The world’s largest maker of latex gloves, Top Glove, will temporarily shut down more than half of its factories in stages after more than 2,000 employees tested positive for COVID-19, the disease caused by the CCP virus.
Malaysia’s Top Glove will close 28 of its 41 plants after 2,453 workers tested positive for the virus, from 5,767 screened, Director-General of Health Noor Hisham Abdullah said Monday.
“All those who tested positive have been hospitalized and their close contacts have been quarantined to avoid infecting other workers,” he said.
The company has racked up record profits this year on sky-rocketing demand for its products and protective gear amid the CCP (Chinese Communist Party) virus pandemic.
Based on the advice of Malaysia’s health ministry, the Top Glove factories will be closed in phases to allow for further screening and of its employees, many of whom come from Nepal and live in crowded dormitory complexes and hostels.
“The special cabinet meeting today decided that the 28 Top Glove factories in Klang will be ordered to halt operations in stages to allow the ministry to conduct tests and quarantine,” Senior Security Minister Ismail Sabri Yaakob said in a statement.
It is not yet clear when the Top Glove factory closures will begin.
Top Glove said in a stock exchange filing that since Wednesday, it has temporarily ceased production at 16 plants in the area, and the remaining 12 factories that have been ordered to close have been operating at much reduced capacities.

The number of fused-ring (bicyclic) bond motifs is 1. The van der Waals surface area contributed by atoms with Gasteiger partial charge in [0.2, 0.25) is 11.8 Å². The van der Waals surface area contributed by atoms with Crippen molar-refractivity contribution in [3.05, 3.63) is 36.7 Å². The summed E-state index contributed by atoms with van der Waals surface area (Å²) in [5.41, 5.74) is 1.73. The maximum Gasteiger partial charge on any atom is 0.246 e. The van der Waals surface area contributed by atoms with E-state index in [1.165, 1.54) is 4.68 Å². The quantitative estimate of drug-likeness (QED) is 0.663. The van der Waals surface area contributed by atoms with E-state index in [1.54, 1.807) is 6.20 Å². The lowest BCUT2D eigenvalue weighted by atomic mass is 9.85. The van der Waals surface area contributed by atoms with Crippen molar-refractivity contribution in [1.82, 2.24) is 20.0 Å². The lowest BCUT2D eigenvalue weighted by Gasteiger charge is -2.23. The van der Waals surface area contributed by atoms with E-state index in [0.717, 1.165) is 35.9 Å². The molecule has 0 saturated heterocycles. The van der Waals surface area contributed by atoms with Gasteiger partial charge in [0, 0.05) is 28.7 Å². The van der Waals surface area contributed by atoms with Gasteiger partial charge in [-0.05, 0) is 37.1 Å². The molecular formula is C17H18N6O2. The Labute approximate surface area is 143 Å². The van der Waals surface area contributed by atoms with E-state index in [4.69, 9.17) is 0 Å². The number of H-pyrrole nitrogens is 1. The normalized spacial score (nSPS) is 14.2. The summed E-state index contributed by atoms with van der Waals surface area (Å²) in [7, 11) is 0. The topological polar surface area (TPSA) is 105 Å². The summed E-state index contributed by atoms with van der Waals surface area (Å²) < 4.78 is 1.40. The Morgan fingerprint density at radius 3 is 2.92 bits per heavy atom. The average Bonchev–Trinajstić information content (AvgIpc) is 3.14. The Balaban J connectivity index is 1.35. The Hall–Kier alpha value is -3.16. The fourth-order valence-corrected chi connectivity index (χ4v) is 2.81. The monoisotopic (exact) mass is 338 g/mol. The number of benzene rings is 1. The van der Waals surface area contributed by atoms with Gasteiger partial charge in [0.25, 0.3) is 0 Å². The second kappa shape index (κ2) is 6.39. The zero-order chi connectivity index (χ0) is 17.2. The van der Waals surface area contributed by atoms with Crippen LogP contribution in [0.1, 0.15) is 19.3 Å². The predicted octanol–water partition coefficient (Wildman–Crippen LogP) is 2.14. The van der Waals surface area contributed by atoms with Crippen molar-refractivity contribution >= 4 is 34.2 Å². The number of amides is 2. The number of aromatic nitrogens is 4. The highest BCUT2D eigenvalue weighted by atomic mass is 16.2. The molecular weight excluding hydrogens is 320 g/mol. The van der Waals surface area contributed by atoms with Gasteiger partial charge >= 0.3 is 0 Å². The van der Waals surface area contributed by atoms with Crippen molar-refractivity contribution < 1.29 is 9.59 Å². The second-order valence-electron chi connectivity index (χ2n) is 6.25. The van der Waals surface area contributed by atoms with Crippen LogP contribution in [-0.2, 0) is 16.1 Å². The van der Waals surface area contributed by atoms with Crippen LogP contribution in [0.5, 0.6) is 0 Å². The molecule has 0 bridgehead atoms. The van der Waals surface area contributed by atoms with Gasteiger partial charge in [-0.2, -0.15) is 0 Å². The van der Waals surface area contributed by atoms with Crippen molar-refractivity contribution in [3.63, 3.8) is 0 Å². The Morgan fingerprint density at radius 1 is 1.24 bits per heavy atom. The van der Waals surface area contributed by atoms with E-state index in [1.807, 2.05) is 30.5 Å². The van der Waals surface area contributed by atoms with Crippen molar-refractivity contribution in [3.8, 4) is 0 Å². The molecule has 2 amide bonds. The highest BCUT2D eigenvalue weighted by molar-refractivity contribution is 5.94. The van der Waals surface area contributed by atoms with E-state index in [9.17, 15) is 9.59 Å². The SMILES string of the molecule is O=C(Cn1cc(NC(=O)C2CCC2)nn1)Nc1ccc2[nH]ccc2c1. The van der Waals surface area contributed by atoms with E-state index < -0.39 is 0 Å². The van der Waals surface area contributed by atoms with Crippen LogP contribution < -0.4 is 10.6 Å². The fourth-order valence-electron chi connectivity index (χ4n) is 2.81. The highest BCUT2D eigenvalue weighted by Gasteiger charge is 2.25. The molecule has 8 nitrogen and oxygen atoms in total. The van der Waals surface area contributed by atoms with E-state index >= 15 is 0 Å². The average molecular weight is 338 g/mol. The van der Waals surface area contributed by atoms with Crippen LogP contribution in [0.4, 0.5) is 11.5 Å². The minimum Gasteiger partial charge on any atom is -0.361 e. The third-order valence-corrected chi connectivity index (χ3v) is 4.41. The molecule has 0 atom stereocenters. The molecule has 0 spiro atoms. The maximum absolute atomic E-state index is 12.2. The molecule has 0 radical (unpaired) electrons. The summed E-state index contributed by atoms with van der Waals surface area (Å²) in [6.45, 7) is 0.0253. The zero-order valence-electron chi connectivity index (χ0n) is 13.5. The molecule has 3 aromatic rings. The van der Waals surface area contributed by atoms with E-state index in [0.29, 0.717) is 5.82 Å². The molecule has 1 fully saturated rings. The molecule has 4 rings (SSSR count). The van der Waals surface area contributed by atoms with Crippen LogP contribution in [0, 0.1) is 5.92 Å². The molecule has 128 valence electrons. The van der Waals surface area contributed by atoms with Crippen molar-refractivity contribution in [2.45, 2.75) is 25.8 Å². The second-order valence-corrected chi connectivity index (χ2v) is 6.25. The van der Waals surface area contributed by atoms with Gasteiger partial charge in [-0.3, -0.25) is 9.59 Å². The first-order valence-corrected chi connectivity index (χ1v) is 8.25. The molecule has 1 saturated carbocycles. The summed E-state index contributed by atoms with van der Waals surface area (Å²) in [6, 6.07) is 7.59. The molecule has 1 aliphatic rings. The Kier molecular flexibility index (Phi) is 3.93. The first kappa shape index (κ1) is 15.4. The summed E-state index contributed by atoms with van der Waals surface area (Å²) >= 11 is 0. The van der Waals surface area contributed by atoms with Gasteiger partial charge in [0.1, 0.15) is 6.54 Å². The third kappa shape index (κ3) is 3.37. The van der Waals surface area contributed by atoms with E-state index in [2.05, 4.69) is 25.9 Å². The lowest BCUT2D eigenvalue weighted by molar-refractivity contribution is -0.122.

“We have completed full screening of about 5,700 workers at our hostels. We are committed to proceed with the [health ministry] recommended COVID-19 screening test of the balance [of] workers and staff at our factories in Meru, Klang,” Top Glove said in a statement (pdf).
“The safety and well-being of our employees and local community is our utmost priority toward containing the situation and to flatten the COVID-19 curve,” the statement said. “Meanwhile, we will continue to adhere to COVID-19 preventive SOPs [standard operating procedures] on a stringent basis.
“Disinfection exercises at our premises and accommodation are also conducted regularly, with all the necessary precautionary measures strictly in place.”
The company was thrust into the global spotlight in December 2018 after a investigation found that some migrants worked illegal overtime at Top Glove to pay off debts to recruitment agents in their home countries.
According to documents obtained by the Thomson Reuters Foundation, some employees worked 90 to 120 hours of overtime a month, above the 104 hour overtime limit stipulated by Malaysia’s labor laws.
A separate investigation by The Guardian found that thousands of migrant workers from Nepal and Bangladesh were allegedly subject to exploitative working conditions.
Infections in Malaysia have been increasing sharply since October, prompting the government to tighten movement curbs. Total cases rose to 56,659 on Monday.
Reuters contributed to this report.